In dispensational premillennialism, the 'hiatus' by which some refer to as a 'biblical parenthesis', occurs between the 69th and 70th week of the prophecy, into which the "church age" is inserted (also known as the "gap theory" of Daniel 9). The seventieth week of the prophecy is expected to commence after the rapture of the church, which will incorporate the establishment of an economic system using the number '666', the reign of the beast (the Antichrist), the false religious system (the harlot), the Great Tribulation and Armageddon.[22]

Seventh-day Adventists

Following the Historicist line of interpretation during the 19th century the Seventh-day Adventist Church interprets the 70 weeks as a 490 year period, according to the day-year principle. The first 69 weeks (483 years) begins with the decree of Artaxerxes I to rebuild Jerusalem in 457 BC (Daniel 9:25) and ends in AD 27. Jesus Christ's ministry begins at His baptism that year, at which time he is anointed by the Holy Ghost (Acts 10:38) in the form of a dove. Jesus is crucified in the middle of the final week (AD 31) (Daniel 9:27), and the gospel is preached to the Gentiles in AD 34, the close of the 70 week period.[23]

Passover letter

The discovery in 1907 among the Elephantine papyri of the “Passover letter”[24] provided the basis for an alternative 490-year timeline beginning with the Passover of 418 BC and ending with the fall of Masada to the Romans in 73 AD. The observance of Passover may have been in part, commanded by Darius II to commemorate the rebuilding of the walls of Jerusalem.[25]

See also

Notes and references

  1. ^ a b Porter, ed., Stanley E (2006). Dictionary of biblical criticism and interpretation (1. publ. 2007, transferred to digital printing. ed.). London: Routledge. pp. 59–60. ISBN 0415201004.
  2. ^ Cross, John J. Collins. With an essay "The influence of Daniel on the New Testament" by Adela Yarbro Collins. Ed. by Frank Moore (1994). Daniel : a commentary on the book of Daniel ([Nachdr.] ed.). Minneapolis: Fortress Press. p. 352. ISBN 0-8006-6040-4.
  3. ^ Fishbane, Michael (1985). Biblical interpretation in ancient Israel (Repr. with corrections ed.). Oxford [Oxfordshire]: Clarendon Press. p. 8. ISBN 0-19-826325-2.
  4. ^ Holbrook, Frank B. (1986). The Seventy Weeks, Leviticus, and the Nature of Prophecy (Volume 3 of Daniel and Revelation Committee Series ed.). Biblical Research Institute, General Conference of Seventh-day Adventists. ISBN 0925675024.
  5. ^ Archer, Gleason L.; foreword by Kenneth S. Kantzer (1982). Encyclopedia of Bible difficulties. Grand Rapids, Mich.: Zondervan Pub. House. p. 289. ISBN 0310435706.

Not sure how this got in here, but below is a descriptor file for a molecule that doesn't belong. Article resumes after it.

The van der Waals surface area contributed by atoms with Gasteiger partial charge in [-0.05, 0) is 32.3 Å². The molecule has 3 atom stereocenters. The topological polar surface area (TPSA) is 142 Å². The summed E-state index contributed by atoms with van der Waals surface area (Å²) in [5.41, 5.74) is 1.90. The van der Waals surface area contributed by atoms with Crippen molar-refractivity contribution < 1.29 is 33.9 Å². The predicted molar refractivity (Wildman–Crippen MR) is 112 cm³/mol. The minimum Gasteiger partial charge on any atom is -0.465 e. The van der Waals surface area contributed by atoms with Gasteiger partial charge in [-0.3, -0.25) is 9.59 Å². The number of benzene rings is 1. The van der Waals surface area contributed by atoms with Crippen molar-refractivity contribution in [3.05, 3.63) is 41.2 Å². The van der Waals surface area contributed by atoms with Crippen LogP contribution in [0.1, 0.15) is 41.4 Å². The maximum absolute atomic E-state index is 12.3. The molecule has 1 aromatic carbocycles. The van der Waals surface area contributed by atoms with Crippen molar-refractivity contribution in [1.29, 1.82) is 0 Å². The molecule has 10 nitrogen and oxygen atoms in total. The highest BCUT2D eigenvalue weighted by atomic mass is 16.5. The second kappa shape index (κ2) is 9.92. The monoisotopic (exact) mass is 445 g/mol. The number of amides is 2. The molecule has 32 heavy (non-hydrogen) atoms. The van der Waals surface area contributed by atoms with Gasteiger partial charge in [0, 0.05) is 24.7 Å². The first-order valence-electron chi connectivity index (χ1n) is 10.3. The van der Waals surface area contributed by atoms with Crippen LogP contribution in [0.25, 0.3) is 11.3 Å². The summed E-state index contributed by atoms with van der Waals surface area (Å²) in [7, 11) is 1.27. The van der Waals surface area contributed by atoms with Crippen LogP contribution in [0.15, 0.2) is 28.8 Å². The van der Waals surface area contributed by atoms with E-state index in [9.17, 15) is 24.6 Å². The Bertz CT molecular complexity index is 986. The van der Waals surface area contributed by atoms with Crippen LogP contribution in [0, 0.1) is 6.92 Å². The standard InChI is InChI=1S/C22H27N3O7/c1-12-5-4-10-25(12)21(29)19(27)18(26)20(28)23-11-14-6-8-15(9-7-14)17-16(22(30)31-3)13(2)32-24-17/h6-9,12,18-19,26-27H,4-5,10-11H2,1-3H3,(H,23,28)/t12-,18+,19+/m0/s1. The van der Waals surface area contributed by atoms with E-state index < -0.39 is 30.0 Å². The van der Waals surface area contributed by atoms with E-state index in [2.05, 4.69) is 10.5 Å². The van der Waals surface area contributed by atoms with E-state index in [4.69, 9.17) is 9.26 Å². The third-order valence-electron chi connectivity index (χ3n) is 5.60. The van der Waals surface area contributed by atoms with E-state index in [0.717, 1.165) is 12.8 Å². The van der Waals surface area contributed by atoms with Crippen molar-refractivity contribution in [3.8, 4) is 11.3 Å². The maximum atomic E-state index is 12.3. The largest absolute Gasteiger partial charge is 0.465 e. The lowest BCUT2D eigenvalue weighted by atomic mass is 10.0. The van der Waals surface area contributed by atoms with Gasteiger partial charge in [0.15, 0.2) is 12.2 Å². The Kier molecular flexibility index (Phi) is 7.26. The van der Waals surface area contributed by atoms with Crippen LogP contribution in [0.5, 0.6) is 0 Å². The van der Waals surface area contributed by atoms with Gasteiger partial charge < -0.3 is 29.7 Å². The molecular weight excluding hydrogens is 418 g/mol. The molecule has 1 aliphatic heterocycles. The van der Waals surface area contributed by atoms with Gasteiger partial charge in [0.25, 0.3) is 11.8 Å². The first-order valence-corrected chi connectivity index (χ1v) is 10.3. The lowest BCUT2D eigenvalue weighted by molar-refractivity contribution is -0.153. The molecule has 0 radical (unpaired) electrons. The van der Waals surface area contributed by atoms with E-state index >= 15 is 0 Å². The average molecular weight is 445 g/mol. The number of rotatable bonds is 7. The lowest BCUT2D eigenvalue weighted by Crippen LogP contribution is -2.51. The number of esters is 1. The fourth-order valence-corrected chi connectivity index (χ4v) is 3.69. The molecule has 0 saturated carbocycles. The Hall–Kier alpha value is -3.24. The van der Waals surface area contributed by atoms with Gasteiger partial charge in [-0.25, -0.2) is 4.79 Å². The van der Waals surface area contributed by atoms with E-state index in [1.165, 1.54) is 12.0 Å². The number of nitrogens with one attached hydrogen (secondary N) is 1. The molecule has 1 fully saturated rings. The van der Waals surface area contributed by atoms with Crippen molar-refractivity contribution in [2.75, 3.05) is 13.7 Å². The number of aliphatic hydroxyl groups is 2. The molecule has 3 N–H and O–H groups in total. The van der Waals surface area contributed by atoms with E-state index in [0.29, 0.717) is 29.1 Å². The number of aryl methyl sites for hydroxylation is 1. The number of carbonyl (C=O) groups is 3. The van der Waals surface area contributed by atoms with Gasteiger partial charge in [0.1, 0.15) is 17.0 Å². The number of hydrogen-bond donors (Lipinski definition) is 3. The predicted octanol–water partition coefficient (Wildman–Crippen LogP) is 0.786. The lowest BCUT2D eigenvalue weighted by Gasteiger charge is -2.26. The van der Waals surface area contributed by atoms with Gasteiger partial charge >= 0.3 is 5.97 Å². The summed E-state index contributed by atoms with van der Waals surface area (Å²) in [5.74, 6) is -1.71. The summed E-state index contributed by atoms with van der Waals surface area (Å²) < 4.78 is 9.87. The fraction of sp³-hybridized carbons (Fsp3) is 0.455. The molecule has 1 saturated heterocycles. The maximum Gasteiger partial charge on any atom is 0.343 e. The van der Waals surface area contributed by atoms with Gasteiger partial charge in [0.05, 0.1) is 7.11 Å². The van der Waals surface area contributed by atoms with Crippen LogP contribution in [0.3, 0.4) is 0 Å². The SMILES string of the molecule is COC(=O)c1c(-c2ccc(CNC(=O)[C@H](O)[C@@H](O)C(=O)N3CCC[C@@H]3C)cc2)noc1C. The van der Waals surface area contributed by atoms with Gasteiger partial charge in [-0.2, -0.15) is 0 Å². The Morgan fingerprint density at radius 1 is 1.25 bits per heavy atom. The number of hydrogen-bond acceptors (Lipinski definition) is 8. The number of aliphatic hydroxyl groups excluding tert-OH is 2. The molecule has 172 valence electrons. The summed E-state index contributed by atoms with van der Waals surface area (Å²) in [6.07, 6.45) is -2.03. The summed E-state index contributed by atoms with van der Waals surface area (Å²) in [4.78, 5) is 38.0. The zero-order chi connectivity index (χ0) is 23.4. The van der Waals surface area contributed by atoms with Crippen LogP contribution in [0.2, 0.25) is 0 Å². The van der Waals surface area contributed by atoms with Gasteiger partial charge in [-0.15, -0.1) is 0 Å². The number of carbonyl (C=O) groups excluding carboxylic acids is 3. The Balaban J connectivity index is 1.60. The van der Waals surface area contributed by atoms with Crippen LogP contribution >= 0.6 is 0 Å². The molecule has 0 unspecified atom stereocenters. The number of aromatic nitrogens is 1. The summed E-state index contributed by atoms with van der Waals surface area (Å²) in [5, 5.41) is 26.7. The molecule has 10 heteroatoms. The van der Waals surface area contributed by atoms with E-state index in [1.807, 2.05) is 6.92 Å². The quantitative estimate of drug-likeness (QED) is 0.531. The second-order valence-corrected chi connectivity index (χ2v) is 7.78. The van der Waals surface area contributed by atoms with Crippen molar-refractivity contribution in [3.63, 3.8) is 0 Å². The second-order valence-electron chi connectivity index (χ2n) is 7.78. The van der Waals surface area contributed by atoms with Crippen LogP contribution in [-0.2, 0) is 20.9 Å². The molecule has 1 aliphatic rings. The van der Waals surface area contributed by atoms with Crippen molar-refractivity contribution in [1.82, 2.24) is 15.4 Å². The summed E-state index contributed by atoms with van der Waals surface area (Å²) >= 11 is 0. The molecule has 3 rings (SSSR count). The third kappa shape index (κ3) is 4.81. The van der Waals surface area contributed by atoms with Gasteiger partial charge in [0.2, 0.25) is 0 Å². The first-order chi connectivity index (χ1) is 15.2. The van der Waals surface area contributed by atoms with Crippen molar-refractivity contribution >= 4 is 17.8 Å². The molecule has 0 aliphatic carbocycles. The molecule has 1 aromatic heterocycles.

6. ^ Commentary on the Old Testament by Carl Friedrich Keil and Franz Delitzsch, volume 9, Translated by James Martin and M.G. Easton, Hendrickson Publishers Inc, ISBN 0-913573-88-4, First Printing 1996, page 718.
  7. ^ Seow, C.L. (2003). Daniel (1st ed. ed.). Louisville, KY: Westminster John Knox Press. p. 150. ISBN 0664256759.
  8. ^ "Jewish Encyclopedia Online". Retrieved 2011-11-17.
  9. ^ "New American Bible". 2011-03-13. Retrieved 2011-11-17.
  10. ^ Shahar, transl. by Ravi (1994 Reprint). Shield of the spirit: the Book of Daniel; the commentaries of Rashi and Rabbi Moshe Alshich on Sefer Daniel (Alshich Tanach series ed.). Jerusalem [u.a.]: Feldheim. ISBN 0873066987.
  11. ^ "Jews for Judaism FAQ #119". Retrieved 2011-11-17.
  12. ^ "Jews for Judaism FAQ, #120". Retrieved 2011-11-17.
  13. ^ "Jews for Judaism FAQ, #43". Retrieved 2011-11-17.
  14. ^ Beckwith, Carl L., Editor; general editor, Timothy George ; associate general editor, Scott M. Manetsch (2012). Ezekiel, Daniel: Volume 12 of Reformation Commentary on Scripture Series. Downers Grove, Ill.: IVP Academic. p. 368. ISBN 9780830829620.
  15. ^ Beckwith, Carl L., Editor; general editor, Timothy George ; associate general editor, Scott M. Manetsch (2012). Ezekiel, Daniel: Volume 12 of Reformation Commentary on Scripture Series. Downers Grove, Ill.: IVP Academic. pp. 368–369. ISBN 9780830829620.
  16. ^ "11". Pay Attention to Daniel's Prophecy!. Watch Tower Bible and Tract Society of Pennsylvania.
  17. ^ a b "How Daniel’s Prophecy Foretells the Messiah’s Arrival". Watch Tower Bible and Tract Society of Pennsylvania. 2009.
  18. ^ Insight on the Scriptures (Vol. II ed.). Watch Tower Bible and Tract Society of Pennsylvania. pp. 899–901.
  19. ^ Mauro, Philip (1921, revised 1944). The Seventy Weeks and the Great Tribulation. Philip Mauro Library. pp. 136:3.
  20. ^ a b Mauro, Philip (1921). The Seventy Weeks and the Great Tribulation (1988 Revised ed.). Grace Abounding Ministries. pp. 1–4.
  21. ^ Anstey, Martin (1913). The Romance of Bible chronology. Marshall Bros. p. 276.
  22. ^ Pentecost, J. Dwight (1958). Things to Come: A Study in Biblical Eschatology (Zondervan reprint ed.). Dunham Publishing Co.. ISBN 0310873959.
  23. ^ General Conference of Seventh-day Adventists (2005), Seventh-day Adventists Believe (2nd ed.), pp. 358–359
  24. ^ Rescript of Darius II in the “Passover letter” A Passover Letter.
  25. ^ "The compiler, unable to distinguish between the Persian kings thought "year seven of Darius" meant Darius I. It was impossible, so he rejected it in favour of Artaxerxes, who had already been mentioned in the context of Nehemiah, because the two men were together at the dedication. Ezra really came in year seven of Darius II specially to dedicate the walls and to introduce the new law" from extracted 26/5/2011

Further reading

External links